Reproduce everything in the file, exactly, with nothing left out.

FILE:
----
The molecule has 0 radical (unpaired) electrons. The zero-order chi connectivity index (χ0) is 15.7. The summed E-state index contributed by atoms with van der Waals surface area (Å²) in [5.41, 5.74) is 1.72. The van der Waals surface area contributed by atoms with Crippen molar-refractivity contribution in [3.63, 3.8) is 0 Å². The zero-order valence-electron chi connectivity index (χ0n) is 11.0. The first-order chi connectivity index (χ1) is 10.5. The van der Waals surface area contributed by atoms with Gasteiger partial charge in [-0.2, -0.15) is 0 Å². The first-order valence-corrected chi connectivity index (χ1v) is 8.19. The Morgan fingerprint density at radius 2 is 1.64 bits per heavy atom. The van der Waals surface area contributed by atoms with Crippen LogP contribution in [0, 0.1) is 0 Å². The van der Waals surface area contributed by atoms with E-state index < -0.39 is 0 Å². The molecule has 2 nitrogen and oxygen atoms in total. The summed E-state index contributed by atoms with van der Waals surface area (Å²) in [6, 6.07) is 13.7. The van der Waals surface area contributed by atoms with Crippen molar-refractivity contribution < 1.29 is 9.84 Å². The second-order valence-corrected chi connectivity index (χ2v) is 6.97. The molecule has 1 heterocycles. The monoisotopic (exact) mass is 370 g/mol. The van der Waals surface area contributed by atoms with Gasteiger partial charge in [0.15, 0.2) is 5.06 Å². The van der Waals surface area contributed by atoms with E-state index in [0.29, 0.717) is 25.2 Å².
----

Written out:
The molecule has 0 radical (unpaired) electrons. The zero-order chi connectivity index (χ0) is 15.7. The summed E-state index contributed by atoms with van der Waals surface area (Å²) in [5.41, 5.74) is 1.72. The van der Waals surface area contributed by atoms with Crippen molar-refractivity contribution in [3.63, 3.8) is 0 Å². The zero-order valence-electron chi connectivity index (χ0n) is 11.0. The first-order chi connectivity index (χ1) is 10.5. The van der Waals surface area contributed by atoms with Gasteiger partial charge in [-0.2, -0.15) is 0 Å². The first-order valence-corrected chi connectivity index (χ1v) is 8.19. The Morgan fingerprint density at radius 2 is 1.64 bits per heavy atom. The van der Waals surface area contributed by atoms with Crippen LogP contribution in [0, 0.1) is 0 Å². The van der Waals surface area contributed by atoms with E-state index < -0.39 is 0 Å². The molecule has 2 nitrogen and oxygen atoms in total. The summed E-state index contributed by atoms with van der Waals surface area (Å²) in [6, 6.07) is 13.7. The van der Waals surface area contributed by atoms with Crippen molar-refractivity contribution < 1.29 is 9.84 Å². The second-order valence-corrected chi connectivity index (χ2v) is 6.97. The molecule has 1 heterocycles. The monoisotopic (exact) mass is 370 g/mol. The van der Waals surface area contributed by atoms with Gasteiger partial charge in [0.15, 0.2) is 5.06 Å². The van der Waals surface area contributed by atoms with E-state index in [0.29, 0.717) is 25.2 Å².